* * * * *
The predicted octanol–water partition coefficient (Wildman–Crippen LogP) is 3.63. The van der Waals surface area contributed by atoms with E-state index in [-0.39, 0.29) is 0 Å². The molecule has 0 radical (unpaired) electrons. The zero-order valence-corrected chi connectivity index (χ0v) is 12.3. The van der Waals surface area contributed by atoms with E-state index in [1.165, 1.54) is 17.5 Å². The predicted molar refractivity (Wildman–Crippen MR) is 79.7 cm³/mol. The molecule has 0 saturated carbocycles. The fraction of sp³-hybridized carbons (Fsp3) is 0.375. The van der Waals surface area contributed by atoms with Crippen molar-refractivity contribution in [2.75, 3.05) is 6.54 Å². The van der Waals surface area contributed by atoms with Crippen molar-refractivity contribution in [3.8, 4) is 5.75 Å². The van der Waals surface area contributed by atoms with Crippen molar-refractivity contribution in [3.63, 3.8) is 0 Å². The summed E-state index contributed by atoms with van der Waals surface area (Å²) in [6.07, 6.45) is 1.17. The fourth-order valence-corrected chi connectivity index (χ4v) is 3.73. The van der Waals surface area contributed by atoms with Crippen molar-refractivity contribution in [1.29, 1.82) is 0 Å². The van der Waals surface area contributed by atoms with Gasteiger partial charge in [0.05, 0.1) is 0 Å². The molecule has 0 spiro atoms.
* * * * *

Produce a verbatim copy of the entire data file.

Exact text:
The predicted octanol–water partition coefficient (Wildman–Crippen LogP) is 3.63. The van der Waals surface area contributed by atoms with E-state index in [-0.39, 0.29) is 0 Å². The molecule has 0 radical (unpaired) electrons. The zero-order valence-corrected chi connectivity index (χ0v) is 12.3. The van der Waals surface area contributed by atoms with E-state index in [1.165, 1.54) is 17.5 Å². The predicted molar refractivity (Wildman–Crippen MR) is 79.7 cm³/mol. The molecule has 0 saturated carbocycles. The fraction of sp³-hybridized carbons (Fsp3) is 0.375. The van der Waals surface area contributed by atoms with Crippen molar-refractivity contribution in [2.75, 3.05) is 6.54 Å². The van der Waals surface area contributed by atoms with Crippen molar-refractivity contribution in [3.8, 4) is 5.75 Å². The van der Waals surface area contributed by atoms with Crippen molar-refractivity contribution in [3.63, 3.8) is 0 Å². The summed E-state index contributed by atoms with van der Waals surface area (Å²) in [6.07, 6.45) is 1.17. The fourth-order valence-corrected chi connectivity index (χ4v) is 3.73. The van der Waals surface area contributed by atoms with Crippen molar-refractivity contribution in [1.29, 1.82) is 0 Å². The van der Waals surface area contributed by atoms with Gasteiger partial charge in [0.05, 0.1) is 0 Å². The molecule has 0 spiro atoms.